“He’s so sweet,” she said and covered the baby with a blanket.

        “He’s so sweet,” she said, and covered the baby with a blanket.


        Off the top of my head, I can’t think of too many other options, but let me know if you’ve got another option in mind. I hope this helps.

    • Emil says:


      Sorry to reply to this specific comment, but I didn’t see a comment option. In your examples all the questions are quoted, so it makes sense to write the punctuation like this. But, does it apply as well when the quotes are missing?

      What I mean, when you have a dialogue line:
      Instead of:
      “I still got it, don’t I, baby?” she asked his reflection.
      you have:
      – I still got it, don’t I, baby? she asked his reflection.
      Without the quotes you have a small capital letter in the middle of the sentence. How do you handle this way of writing?

      I apologize for any mistake, I am not a native speaker.


  3. Vivian A says:

    Thanks for the clarifications, Beth. I need reminders every so often and your articles are a great resource. Honestly, punctuation tends to be my wild west category while writing. Sometimes things are just fine and then, BAM! Commas usual lead the rebellion popping up in all sorts of places.

  4. Vivian, I love the image of commas leading a rebellion. They do have minds of their own.

  5. Jesse says:


    I’m presently wrtining my tenth full-length novel, and while I’ve sometimes overruled dubious grammar ‘rules’ in my previous nine, I have been unable to find an authoritative source for the following query, which involes putting a comma after ‘and.’ For example:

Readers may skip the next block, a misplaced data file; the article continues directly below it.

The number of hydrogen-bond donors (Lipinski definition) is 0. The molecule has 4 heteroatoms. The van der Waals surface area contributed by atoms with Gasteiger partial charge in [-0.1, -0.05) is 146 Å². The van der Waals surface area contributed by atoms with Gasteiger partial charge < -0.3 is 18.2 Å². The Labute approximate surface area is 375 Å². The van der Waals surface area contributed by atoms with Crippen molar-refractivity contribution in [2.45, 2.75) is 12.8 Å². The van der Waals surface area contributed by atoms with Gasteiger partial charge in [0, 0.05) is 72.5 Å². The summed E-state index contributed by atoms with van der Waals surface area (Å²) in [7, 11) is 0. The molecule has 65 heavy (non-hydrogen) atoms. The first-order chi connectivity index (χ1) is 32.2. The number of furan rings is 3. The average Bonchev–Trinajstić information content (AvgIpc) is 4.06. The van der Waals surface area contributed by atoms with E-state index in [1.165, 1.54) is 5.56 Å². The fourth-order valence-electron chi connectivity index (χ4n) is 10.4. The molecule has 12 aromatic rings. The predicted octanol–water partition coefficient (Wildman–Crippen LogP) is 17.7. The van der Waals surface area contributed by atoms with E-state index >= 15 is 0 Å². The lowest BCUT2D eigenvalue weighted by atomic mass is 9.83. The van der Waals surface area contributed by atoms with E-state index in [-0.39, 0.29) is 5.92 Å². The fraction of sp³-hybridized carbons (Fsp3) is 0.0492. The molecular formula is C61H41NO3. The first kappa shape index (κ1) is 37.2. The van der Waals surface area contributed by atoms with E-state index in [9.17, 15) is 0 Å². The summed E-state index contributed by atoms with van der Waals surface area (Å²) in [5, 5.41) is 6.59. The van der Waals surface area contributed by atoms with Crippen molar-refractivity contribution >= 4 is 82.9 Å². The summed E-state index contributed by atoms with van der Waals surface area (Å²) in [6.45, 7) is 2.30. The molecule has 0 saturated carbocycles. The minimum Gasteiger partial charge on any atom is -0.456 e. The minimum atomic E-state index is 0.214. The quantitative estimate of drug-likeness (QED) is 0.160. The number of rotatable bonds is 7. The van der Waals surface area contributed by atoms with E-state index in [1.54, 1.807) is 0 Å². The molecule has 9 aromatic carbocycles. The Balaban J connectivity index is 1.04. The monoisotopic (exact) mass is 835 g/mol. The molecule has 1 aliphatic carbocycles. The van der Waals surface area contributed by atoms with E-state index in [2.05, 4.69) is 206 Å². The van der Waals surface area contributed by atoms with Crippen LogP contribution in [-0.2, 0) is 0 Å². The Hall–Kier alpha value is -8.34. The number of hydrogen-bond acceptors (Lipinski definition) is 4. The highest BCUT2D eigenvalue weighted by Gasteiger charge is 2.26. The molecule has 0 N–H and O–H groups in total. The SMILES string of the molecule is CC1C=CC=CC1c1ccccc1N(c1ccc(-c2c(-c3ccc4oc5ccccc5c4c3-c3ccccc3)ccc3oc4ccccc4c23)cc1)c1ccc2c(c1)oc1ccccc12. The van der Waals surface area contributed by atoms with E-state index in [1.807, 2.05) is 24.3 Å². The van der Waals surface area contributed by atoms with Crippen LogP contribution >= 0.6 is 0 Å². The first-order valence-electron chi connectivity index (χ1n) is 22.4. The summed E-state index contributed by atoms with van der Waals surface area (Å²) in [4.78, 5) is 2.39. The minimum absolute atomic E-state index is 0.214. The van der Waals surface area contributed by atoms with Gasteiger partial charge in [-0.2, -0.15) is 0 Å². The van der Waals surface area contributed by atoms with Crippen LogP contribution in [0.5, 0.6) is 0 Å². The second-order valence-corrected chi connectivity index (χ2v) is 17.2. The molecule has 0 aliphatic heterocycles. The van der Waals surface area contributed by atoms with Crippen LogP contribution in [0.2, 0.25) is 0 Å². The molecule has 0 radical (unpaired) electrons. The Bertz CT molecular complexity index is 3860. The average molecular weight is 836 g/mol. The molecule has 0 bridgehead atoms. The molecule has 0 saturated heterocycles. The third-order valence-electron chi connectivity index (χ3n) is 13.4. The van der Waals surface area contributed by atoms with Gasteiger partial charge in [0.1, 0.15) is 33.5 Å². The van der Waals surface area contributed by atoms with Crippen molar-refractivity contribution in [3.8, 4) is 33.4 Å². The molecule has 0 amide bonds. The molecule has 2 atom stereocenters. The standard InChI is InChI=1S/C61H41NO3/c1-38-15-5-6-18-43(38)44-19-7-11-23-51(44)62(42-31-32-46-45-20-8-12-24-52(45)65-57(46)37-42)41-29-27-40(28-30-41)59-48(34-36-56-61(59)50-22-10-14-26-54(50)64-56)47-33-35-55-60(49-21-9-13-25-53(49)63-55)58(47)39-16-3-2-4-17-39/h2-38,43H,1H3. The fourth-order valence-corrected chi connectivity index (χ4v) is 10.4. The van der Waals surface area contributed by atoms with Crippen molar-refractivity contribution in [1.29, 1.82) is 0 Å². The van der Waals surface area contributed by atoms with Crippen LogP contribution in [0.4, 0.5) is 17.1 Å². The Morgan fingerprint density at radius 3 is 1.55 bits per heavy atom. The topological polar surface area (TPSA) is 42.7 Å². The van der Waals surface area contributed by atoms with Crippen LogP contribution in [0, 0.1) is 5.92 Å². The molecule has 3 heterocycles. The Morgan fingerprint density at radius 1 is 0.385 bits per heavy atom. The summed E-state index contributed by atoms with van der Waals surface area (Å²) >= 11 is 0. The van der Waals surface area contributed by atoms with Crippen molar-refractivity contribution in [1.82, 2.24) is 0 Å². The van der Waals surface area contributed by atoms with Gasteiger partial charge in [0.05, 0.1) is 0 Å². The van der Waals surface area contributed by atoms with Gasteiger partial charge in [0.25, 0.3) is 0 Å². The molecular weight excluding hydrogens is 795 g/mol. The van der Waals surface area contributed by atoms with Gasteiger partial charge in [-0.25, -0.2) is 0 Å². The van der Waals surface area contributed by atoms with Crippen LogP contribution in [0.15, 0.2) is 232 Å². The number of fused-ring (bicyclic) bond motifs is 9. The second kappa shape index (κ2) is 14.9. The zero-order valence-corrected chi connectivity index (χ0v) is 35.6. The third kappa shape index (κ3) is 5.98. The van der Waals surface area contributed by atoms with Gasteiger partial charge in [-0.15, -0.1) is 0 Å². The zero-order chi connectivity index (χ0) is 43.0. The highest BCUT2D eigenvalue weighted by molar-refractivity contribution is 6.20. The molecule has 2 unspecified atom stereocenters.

“Where’s the nearest airport, Nate?
    “Nantes, and I think it’s roughly an eighty-five-mile drive from Saumur.”

    Every grammar book, as well as Microsoft Word, tells me that I may not put a comma after ‘Nantes’ and before ‘and.’ I disagree, and while I could reword the sentence, I don’t want to because it’s only an example of one of many that cannot be reworded to my satisfaction.

    What’s your opinon?

    Thank you in advance for your time and attention.


    • Jesse says:

      Please excuse my spelling errors. I’m in-between computers at the moment (sticky keys) and have vision problems too, and the text in your reply box is a little too small for me to see properly. – Jess.

  6. Jesse says:

    Afternoon again!

    Another American English query, if you wouldn’t mind (it is not my first language).

    Again, in dialogue, another ‘rule’ than confuses me is demonstrated in the following sentence(s).